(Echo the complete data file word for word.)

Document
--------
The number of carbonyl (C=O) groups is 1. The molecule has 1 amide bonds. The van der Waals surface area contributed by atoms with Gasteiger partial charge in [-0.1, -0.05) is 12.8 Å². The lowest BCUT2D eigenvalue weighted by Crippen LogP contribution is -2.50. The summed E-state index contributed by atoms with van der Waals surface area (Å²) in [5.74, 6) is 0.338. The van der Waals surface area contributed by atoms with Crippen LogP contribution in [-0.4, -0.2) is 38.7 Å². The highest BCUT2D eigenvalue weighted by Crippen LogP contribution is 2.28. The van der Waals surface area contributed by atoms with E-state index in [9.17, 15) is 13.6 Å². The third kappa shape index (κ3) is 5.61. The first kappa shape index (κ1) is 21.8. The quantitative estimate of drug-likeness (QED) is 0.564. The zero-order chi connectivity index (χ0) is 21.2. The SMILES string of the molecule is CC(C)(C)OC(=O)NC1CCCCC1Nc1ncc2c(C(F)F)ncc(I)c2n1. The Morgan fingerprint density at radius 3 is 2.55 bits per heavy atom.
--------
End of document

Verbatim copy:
The number of carbonyl (C=O) groups is 1. The molecule has 1 amide bonds. The van der Waals surface area contributed by atoms with Gasteiger partial charge in [-0.1, -0.05) is 12.8 Å². The lowest BCUT2D eigenvalue weighted by Crippen LogP contribution is -2.50. The summed E-state index contributed by atoms with van der Waals surface area (Å²) in [5.74, 6) is 0.338. The van der Waals surface area contributed by atoms with Crippen LogP contribution in [-0.4, -0.2) is 38.7 Å². The highest BCUT2D eigenvalue weighted by Crippen LogP contribution is 2.28. The van der Waals surface area contributed by atoms with E-state index in [9.17, 15) is 13.6 Å². The third kappa shape index (κ3) is 5.61. The first kappa shape index (κ1) is 21.8. The quantitative estimate of drug-likeness (QED) is 0.564. The zero-order chi connectivity index (χ0) is 21.2. The SMILES string of the molecule is CC(C)(C)OC(=O)NC1CCCCC1Nc1ncc2c(C(F)F)ncc(I)c2n1. The Morgan fingerprint density at radius 3 is 2.55 bits per heavy atom.